Burntwood School, a girls high school in Wandsworth, south London, has won the UK’s most coveted architecture award—RIBA‘s Stirling Prize—with judges describing it as the “clear winner.” The project by Allford Hall Monaghan Morris (AHMM) also collected the RIBA London 2015 award in the process.

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New York Architect wins competition to modernize famed Brutalist bus station in Britain

(Courtesy John Puttick Associates)

(Courtesy John Puttick Associates)

John Puttick, a British architect currently practicing in New York City, has won an international competition to redesign and modernize an iconic Brutalist bus station in England.

Continue reading after the jump.

Spare a billion or two to help build a real life version of Tolkien’s Minas Tirith?

(Courtesy Realise Minas Tirith)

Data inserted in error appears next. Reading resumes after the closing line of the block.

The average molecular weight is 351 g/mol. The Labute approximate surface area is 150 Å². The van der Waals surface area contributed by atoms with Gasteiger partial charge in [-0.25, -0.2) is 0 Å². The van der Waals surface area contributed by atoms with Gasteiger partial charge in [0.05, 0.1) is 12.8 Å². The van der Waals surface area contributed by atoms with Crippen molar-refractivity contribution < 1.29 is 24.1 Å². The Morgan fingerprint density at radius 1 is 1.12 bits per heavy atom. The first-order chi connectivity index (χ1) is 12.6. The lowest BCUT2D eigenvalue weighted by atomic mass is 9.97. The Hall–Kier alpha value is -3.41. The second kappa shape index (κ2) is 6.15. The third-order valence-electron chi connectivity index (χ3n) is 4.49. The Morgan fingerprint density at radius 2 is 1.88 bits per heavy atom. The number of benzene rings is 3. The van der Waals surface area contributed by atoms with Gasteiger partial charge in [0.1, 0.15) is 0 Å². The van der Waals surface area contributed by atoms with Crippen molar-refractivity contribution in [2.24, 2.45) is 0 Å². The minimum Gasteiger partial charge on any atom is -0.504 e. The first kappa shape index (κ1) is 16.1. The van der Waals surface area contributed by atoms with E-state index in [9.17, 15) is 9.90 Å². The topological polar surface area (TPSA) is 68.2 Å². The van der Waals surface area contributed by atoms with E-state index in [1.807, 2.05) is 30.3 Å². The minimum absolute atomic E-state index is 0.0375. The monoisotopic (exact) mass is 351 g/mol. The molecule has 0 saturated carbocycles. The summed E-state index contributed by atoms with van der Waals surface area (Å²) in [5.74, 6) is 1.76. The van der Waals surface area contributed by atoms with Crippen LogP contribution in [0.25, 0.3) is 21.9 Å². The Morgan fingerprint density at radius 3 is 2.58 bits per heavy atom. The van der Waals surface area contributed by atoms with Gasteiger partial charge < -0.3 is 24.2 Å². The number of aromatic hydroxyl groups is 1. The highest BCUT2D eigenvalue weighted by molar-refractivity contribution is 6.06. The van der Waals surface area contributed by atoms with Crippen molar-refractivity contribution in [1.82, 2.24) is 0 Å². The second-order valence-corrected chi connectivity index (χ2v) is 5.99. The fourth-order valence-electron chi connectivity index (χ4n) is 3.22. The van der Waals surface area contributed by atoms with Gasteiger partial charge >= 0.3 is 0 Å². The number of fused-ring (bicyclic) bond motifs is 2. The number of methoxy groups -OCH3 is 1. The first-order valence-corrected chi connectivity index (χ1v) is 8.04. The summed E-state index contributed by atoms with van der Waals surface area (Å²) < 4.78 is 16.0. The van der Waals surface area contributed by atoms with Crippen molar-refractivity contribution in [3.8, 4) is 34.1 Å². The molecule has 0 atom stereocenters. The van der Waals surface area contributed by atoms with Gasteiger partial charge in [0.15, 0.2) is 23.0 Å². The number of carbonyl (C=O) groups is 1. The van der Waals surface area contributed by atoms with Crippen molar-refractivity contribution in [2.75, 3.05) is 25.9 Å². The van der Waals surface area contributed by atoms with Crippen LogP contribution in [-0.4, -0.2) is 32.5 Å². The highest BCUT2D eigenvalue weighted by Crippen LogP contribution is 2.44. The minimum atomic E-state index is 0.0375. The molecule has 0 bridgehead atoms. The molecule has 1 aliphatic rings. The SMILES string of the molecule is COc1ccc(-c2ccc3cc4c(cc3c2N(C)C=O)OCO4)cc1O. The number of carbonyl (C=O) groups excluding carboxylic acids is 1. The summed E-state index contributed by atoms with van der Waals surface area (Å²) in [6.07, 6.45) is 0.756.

(Courtesy Realise Minas Tirith)

There’s something about those CGI scenes of Middle Earth in Peter Jackson’s adaptation of The Lord of the Rings that really tickles the imagination. Apparently, they’re inspirational enough to prod one group in Southern England to put together a campaign to build a real life version of J.R.R. Tolkien’s hilled city of Minas Tirith. And they’re asking the world to fund it.

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OMA merges sport and science in this terraced building for one of England’s elite boarding schools

(Courtesy OMA)

(Courtesy OMA)

The Office for Metropolitan Architecture (OMA) announced that its designs for a joint Sports and Sciences department for the UK’s Brighton College have been approved. The Rem Koolhaas–owned architecture practice won an invited competition in 2013, and the project was further developed and submitted for planning approval in 2015.

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Richard Rogers to lead parliamentary inquiry into how design of the built environment affects behavior

(Courtesy Rogers Stirk Harbor + Partners)

(Courtesy Rogers Stirk Harbor + Partners)

Riding on a wave of psychographic research indicating positive correlations between productivity and the work environment, architect Richard Rogers has launched an ambitious parliamentary inquiry into how design overall affects behavior.